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PIANC and Inland Waterborne Transport Activities at World Water Forum

Published April 2, 2012
Photo of IWR Director Bob Pietrowsky (right) at the World Water Forum with Hans Van der Werf (left) of the Central Commission for Navigation on the Rhine.

Photo of IWR Director Bob Pietrowsky (right) at the World Water Forum with Hans Van der Werf (left) of the Central Commission for Navigation on the Rhine.

ALEXANDRIA, VIRGINIA – April 2, 2012. IWR Director Mr. Bob Pietrowsky and Ms. Anne Cann participated in a Preparatory Workshop and a side event “Inland Waterway Transport in Times of Globalization” on March 13, 2012. These activities, along with a tour of the Port of Marseille on March 14, were organized by the Central Commission for the Navigation of the Rhine (CCNR) as part of the World Water Forum in Marseille, France. The purpose of the sessions was to bring together stakeholders in river navigation from around the world to discuss common issues and problems and create a global framework and network to pool knowledge and experience, thus advancing inland waterways as a sustainable form of transport.

Mr. Pietrowsky presented an overview of the U.S. inland waterway system, emphasizing that inland waterborne transport is essential to developing countries as well as mature economies. He placed inland waterborne transport in the context of integrated water resources management, as one of many water uses which must be balanced in a river basin. Mr. Pietrowsky also discussed the most pressing issues confronting inland waterways in the US: environmental sustainability, information technology, intermodal connections, financing, and aging infrastructure. Representatives from several other inland waterway systems around the world also discussed their major issues.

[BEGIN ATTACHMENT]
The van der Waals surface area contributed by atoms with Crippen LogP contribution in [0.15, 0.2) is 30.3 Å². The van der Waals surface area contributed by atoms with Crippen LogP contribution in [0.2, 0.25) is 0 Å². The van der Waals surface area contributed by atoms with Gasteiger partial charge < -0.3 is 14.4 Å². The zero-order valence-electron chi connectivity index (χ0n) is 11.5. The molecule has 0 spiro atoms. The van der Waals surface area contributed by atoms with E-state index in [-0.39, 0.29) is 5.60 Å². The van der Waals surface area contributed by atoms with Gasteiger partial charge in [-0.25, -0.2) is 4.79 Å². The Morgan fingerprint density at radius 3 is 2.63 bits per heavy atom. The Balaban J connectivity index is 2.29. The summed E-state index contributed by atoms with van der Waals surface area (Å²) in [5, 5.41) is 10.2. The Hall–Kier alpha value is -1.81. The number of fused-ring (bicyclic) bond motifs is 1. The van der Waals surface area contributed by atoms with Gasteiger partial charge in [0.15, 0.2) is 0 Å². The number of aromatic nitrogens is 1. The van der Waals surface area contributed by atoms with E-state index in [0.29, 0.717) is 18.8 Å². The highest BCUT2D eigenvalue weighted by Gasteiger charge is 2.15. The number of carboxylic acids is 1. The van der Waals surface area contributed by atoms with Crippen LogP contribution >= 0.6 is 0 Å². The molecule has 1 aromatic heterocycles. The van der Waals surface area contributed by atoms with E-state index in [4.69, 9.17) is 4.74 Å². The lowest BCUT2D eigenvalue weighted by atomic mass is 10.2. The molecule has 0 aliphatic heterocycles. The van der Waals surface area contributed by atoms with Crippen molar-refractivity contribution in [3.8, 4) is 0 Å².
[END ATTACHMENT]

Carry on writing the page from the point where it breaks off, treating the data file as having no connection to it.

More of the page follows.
On March 13, Dr. Will Logan of IWR and the International Center for Integrated Water Resources Management (ICIWaRM), under the auspices of UNESCO, participated in Session 2.1.2 “IWRM for All: Make Water Resource Planning a Reality by Adopting IWRM Master Plans.” Dr. Logan represented the PIANC solution “Inland Waterborne Transport as a Solution” in a roundtable discussion.

On March 14, the Honorable Jo-Ellen Darcy, Assistant Secretary of the Army (Civil Works), spoke at a PIANC side event "Inland Waterways—a Sustainable Transport Solution." Ms. Darcy presented an introduction about the U.S. inland waterway system and made a compelling case that, compared to other modes of transport, waterways are more sustainable economically, environmentally and socially. In the same session, Dr. Yutaka Sunohara, President of PIANC Japan, discussed the impacts of last year’s tsunami on a canal which parallels the coast, and water transport resilience and recovery in his country. Mr. Jean-Louis Mathurin of the Rhone Commission in France discussed integrated water resources management and technical innovations in that waterway system and the new water-saving locks being built in Panama. The session was chaired by Mr. Geoffroy Caude, President of PIANC International. Mr. Caude also presented a summary of PIANC's technical work on sustainability aspects of inland waterborne transport. Mr. Pietrowsky and Ms. Cann helped organize and attended this event.

Otto Schwetz, President of the Danube pan-European VII Corridor and a member of PIANC Austria, listed these issues: infrastructure management, multimodal ports, fleet technology, river information services (RIS) on river conditions and traffic management, and education of personnel. He noted that the low political priority of inland waterways is a challenge in the Danube region. (It is also an issue in the U.S.)